Steck and Martin finally arrive at the lake, after the hijacking of a freight train, a hike in the woods, an overnight stay in an abandoned shack, and a canoe ride across water.
I’ll stop the story here because I would hate to ruin the movie for those who have not yet seen it. All I can say is, what happens next is surprising, suspenseful, heartwarming, devastating, and happy, all at once. Talk about an exciting climax of a movie; the end of Martin’s Day will leave you with a feeling you’ve never felt before!
My favorite things about the movie…
From Harris’s Oscar-worthy portrayal of “Steckert,” to Lindsay Wagner as the compassionate prison doctor, everyone in the film does an amazing job. Justin Henry is an adorable and witty kid, and James Coburn plays a hard-ass cop that reminds you of your elementary school teacher. Every character in the movie is well-developed and each role is clearly defined. By the end of the picture, you feel like you know each and every one of the characters, personally.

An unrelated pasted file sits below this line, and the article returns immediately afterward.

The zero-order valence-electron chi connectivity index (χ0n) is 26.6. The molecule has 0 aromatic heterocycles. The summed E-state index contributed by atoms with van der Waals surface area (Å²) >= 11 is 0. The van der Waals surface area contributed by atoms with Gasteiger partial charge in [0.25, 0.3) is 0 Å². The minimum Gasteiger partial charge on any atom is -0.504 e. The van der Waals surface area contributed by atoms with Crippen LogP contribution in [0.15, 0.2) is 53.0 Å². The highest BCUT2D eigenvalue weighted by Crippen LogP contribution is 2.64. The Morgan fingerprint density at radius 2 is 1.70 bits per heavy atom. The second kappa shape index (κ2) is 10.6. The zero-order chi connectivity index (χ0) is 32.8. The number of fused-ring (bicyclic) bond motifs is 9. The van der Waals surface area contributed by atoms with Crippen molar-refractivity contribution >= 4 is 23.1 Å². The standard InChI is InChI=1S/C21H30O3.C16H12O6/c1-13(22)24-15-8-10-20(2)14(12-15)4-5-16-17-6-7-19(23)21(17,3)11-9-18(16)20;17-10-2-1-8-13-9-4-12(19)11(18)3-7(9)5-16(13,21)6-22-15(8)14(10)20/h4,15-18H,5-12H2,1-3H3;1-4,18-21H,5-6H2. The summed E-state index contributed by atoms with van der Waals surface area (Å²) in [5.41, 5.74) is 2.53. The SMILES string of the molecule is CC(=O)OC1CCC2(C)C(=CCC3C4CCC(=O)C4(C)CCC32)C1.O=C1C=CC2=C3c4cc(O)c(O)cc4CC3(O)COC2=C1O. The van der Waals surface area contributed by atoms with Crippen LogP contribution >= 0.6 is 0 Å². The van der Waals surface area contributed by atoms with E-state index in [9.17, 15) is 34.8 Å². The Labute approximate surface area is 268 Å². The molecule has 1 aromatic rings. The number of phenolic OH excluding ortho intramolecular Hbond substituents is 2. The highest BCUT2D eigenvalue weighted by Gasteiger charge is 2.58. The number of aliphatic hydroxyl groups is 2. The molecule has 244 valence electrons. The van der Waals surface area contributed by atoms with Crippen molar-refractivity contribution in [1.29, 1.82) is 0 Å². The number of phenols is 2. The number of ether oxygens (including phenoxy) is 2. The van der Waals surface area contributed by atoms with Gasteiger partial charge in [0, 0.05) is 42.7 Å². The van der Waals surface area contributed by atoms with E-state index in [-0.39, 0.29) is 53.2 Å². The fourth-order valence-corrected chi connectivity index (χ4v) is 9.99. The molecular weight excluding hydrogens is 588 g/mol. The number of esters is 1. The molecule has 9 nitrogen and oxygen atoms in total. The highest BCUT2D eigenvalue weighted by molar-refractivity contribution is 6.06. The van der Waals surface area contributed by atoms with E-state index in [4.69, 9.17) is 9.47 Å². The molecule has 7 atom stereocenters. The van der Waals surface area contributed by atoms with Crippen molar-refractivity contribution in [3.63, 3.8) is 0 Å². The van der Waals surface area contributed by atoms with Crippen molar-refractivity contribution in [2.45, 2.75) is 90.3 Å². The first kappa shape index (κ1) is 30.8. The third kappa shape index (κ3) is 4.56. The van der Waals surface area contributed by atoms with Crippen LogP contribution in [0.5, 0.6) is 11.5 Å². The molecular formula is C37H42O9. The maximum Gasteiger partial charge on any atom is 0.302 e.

The writing by Chris Bryant and Allan Scott (Shiach) is nothing short of brilliant. The way this entire story was crafted, from the plot line down to its fine and even subliminal details, all come together to form one of the greatest works of art I’ve ever enjoyed.
Martin’s Day is filmed on the scenic highways, biways, towns, forests and lakes of Ontario Canada. From the beautiful blue skies, to the tree lined roads, to the gorgeous lakes, Martin’s Day could double as a commercial for Canadian tourism. The movie really showcases Canada’s wonders. The part that takes the cake is Steckert’s old two-story cottage on the lake. The scenes were so amazing and I was so inspired by this movie, that I have actually planned a trip to go canoeing in Ontario in the summer of 2005. Visit my location page to learn more about the area that Martin’s Day was filmed in (and find out how you can visit!)
The music in Martin’s Day completes the film. British composer Wilfred Josephs wrote the theme music to Martin’s Day, a beautiful classical-sounding piece, used to set the mood during Martin’s flashbacks of the lake. Joseph’s music throughout the movie is subtle, but so very beautiful. I couldn’t imagine a better piece of music out there that would help set the tone and tell the story.